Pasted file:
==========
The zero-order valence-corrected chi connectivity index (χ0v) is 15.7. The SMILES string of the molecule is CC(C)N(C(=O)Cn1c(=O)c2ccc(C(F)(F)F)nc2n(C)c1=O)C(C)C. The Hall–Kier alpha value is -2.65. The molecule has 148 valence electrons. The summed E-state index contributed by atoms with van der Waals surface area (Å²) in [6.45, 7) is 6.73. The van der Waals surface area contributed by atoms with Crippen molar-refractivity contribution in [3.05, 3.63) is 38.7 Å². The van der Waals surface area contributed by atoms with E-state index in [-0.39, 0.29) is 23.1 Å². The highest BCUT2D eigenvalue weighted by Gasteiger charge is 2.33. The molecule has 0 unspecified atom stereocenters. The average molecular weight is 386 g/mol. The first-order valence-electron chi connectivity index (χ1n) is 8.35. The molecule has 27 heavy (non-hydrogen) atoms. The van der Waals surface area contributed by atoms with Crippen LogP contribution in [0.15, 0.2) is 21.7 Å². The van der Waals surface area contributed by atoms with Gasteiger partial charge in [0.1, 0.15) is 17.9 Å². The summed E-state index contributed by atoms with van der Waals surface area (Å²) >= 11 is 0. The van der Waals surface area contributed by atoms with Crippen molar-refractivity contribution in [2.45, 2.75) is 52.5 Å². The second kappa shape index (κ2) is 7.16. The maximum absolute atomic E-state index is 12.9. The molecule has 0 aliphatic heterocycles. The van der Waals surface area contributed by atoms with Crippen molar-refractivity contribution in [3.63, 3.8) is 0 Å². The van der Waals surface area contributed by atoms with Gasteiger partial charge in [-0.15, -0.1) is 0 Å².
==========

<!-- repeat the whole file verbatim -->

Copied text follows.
The zero-order valence-corrected chi connectivity index (χ0v) is 15.7. The SMILES string of the molecule is CC(C)N(C(=O)Cn1c(=O)c2ccc(C(F)(F)F)nc2n(C)c1=O)C(C)C. The Hall–Kier alpha value is -2.65. The molecule has 148 valence electrons. The summed E-state index contributed by atoms with van der Waals surface area (Å²) in [6.45, 7) is 6.73. The van der Waals surface area contributed by atoms with Crippen molar-refractivity contribution in [3.05, 3.63) is 38.7 Å². The van der Waals surface area contributed by atoms with E-state index in [-0.39, 0.29) is 23.1 Å². The highest BCUT2D eigenvalue weighted by Gasteiger charge is 2.33. The molecule has 0 unspecified atom stereocenters. The average molecular weight is 386 g/mol. The first-order valence-electron chi connectivity index (χ1n) is 8.35. The molecule has 27 heavy (non-hydrogen) atoms. The van der Waals surface area contributed by atoms with Crippen LogP contribution in [0.15, 0.2) is 21.7 Å². The van der Waals surface area contributed by atoms with Gasteiger partial charge in [0.1, 0.15) is 17.9 Å². The summed E-state index contributed by atoms with van der Waals surface area (Å²) >= 11 is 0. The van der Waals surface area contributed by atoms with Crippen molar-refractivity contribution in [2.45, 2.75) is 52.5 Å². The second kappa shape index (κ2) is 7.16. The maximum absolute atomic E-state index is 12.9. The molecule has 0 aliphatic heterocycles. The van der Waals surface area contributed by atoms with Crippen molar-refractivity contribution in [3.63, 3.8) is 0 Å². The van der Waals surface area contributed by atoms with Gasteiger partial charge in [-0.15, -0.1) is 0 Å².